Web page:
Mad Studies

[This content was originally posted by The Icarus Project,]

Welcome to our page for researchers and folks interested in Mad Studies! Here you can learn more about social theories and research on madness contextualized within ecological and cultural frameworks and find articles written by social researchers collaborating with The Icarus Project, as well as read/contribute to our policies on working with these scholars.

Mad Studies takes an inclusive, interdisciplinary approach to contextualizing and historicizing madness. Drawing from history of science/medicine, feminist science and technology studies, critical psychiatry/psychology, post-psychiatry, queer theory, disabilities studies, medical humanities, digital humanities, cultural studies, and many other bodies of scholarship, Mad Studies seeks contextualize what has been deemed “mental illness” within Western intellectual and political climates. In Mad Travelers(1998), Ian Hacking points out the ways that mental illness manifests within particular environments. He writes,

I argue that one fruitful idea for understanding transient mental illness is the ecological niche, not just social, not just medical, not just coming from the patient, not just from the doctors, but from the concatenation of an extraordinarily large number of diverse types of elements which for a moment provide a stable home for certain types of manifestations of illness.[1]

To that end, Mad Studies takes particular interest in the ecological niches where madness is defined as such and where stressors within the environmental contribute to mental distress. Some dimensions of this emerging field may include research on the social construction of mental illness, normalizing imperatives of the state and medicine, rapidly shifting nosologies (categories of pathology) for mental illness, collusion(s) of pharmaceutical corporations and professional associations within psychiatry, connections between ecocide and environ/mental stress, representation(s) of madness in media, origin narratives of consumer/survivor/ex-patient movement(s), and the rise and fall of popular mental diagnoses (and treatments) within scientific, medical, and lay communities.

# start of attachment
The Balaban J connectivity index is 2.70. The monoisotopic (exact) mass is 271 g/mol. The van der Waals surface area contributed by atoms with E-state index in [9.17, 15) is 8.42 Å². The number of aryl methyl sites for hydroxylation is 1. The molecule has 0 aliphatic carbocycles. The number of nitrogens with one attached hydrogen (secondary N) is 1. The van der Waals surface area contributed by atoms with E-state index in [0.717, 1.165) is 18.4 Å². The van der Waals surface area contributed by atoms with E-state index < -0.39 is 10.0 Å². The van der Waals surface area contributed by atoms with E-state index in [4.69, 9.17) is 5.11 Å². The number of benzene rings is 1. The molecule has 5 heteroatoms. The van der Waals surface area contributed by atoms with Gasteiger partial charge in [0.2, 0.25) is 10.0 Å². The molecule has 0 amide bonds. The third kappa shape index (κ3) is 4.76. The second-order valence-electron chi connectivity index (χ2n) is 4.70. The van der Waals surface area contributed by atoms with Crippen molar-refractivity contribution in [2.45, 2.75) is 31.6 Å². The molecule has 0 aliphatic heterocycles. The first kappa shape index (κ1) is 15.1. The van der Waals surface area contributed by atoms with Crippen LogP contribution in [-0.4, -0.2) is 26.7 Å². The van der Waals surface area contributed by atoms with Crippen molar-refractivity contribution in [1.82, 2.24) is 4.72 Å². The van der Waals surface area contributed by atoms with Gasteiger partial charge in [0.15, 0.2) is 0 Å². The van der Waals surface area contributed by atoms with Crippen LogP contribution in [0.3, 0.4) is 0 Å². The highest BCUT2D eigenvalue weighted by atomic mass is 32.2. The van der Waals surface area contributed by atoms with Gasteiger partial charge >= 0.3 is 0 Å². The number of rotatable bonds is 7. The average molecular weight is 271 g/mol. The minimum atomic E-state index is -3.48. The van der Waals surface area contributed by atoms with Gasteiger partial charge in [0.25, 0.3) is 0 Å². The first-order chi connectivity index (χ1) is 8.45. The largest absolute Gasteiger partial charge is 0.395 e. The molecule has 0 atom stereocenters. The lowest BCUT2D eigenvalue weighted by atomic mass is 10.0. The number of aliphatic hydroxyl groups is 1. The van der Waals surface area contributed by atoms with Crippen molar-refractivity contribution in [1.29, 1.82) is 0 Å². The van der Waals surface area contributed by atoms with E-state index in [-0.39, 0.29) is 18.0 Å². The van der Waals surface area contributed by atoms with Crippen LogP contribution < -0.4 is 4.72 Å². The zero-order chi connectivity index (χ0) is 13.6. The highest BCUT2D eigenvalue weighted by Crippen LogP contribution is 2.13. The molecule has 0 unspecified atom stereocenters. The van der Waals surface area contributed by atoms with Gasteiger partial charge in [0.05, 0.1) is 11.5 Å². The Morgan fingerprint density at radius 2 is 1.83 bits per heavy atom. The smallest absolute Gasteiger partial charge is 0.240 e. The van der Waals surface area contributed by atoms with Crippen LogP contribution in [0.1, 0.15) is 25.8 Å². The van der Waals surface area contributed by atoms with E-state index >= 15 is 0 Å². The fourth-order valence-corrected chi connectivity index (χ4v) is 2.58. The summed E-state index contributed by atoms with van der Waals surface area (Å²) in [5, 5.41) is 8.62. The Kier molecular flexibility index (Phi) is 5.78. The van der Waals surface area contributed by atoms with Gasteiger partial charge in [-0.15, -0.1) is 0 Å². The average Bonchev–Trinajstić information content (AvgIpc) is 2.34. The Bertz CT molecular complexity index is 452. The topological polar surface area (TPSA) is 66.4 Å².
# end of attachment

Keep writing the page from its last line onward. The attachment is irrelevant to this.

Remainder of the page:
Most importantly, we are mad scholars—mad and deeply concerned about the current state of psychiatry, lack of access to resources that could greatly improve mental health (shelter, food, supportive workplaces, strong communities, etc.), and prevailing conceptions of madness that blame individuals for their “illnesses”, rather than society as a whole for our inability to accept diverse ways of being in the world. Mad Studies scholars identify with who have suffered the stigmatization of mental illness, recognize the very material effects of their suffering, envision how mental health care can be conceptualized and practiced in a way that is respectful of those who seek help, and acknowledge fraught aspects of imposing normalizing, biomedical epistemologies on those perhaps most attune to the pathology of this mad, mad world.


[1] Ian Hacking, Mad Travelers: Reflections on the Reality of Transient Mental Illness, (Charlottesville, VA: University of Virginia Press, 1998), p. 13.


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